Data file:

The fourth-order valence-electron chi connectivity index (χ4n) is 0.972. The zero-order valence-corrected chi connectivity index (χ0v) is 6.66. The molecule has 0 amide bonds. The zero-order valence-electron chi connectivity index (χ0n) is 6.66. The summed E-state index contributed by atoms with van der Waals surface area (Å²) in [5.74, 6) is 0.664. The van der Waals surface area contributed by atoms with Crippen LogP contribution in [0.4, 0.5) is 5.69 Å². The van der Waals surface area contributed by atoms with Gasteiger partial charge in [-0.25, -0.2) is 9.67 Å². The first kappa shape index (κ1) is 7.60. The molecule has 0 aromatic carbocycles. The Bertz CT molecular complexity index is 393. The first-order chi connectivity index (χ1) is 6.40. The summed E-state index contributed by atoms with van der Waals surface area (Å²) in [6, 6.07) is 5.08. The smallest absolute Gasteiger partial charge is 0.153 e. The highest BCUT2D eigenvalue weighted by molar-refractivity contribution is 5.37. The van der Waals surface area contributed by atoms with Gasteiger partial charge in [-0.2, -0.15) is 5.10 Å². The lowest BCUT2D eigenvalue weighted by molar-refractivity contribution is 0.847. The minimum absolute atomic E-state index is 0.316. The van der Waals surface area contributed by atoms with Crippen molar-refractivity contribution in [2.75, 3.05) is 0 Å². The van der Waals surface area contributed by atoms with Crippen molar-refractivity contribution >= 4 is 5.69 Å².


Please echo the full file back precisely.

The fourth-order valence-electron chi connectivity index (χ4n) is 0.972. The zero-order valence-corrected chi connectivity index (χ0v) is 6.66. The molecule has 0 amide bonds. The zero-order valence-electron chi connectivity index (χ0n) is 6.66. The summed E-state index contributed by atoms with van der Waals surface area (Å²) in [5.74, 6) is 0.664. The van der Waals surface area contributed by atoms with Crippen LogP contribution in [0.4, 0.5) is 5.69 Å². The van der Waals surface area contributed by atoms with Gasteiger partial charge in [-0.25, -0.2) is 9.67 Å². The first kappa shape index (κ1) is 7.60. The molecule has 0 aromatic carbocycles. The Bertz CT molecular complexity index is 393. The first-order chi connectivity index (χ1) is 6.40. The summed E-state index contributed by atoms with van der Waals surface area (Å²) in [6, 6.07) is 5.08. The smallest absolute Gasteiger partial charge is 0.153 e. The highest BCUT2D eigenvalue weighted by molar-refractivity contribution is 5.37. The van der Waals surface area contributed by atoms with Gasteiger partial charge in [-0.2, -0.15) is 5.10 Å². The lowest BCUT2D eigenvalue weighted by molar-refractivity contribution is 0.847. The minimum absolute atomic E-state index is 0.316. The van der Waals surface area contributed by atoms with Crippen molar-refractivity contribution in [2.75, 3.05) is 0 Å². The van der Waals surface area contributed by atoms with Crippen molar-refractivity contribution >= 4 is 5.69 Å².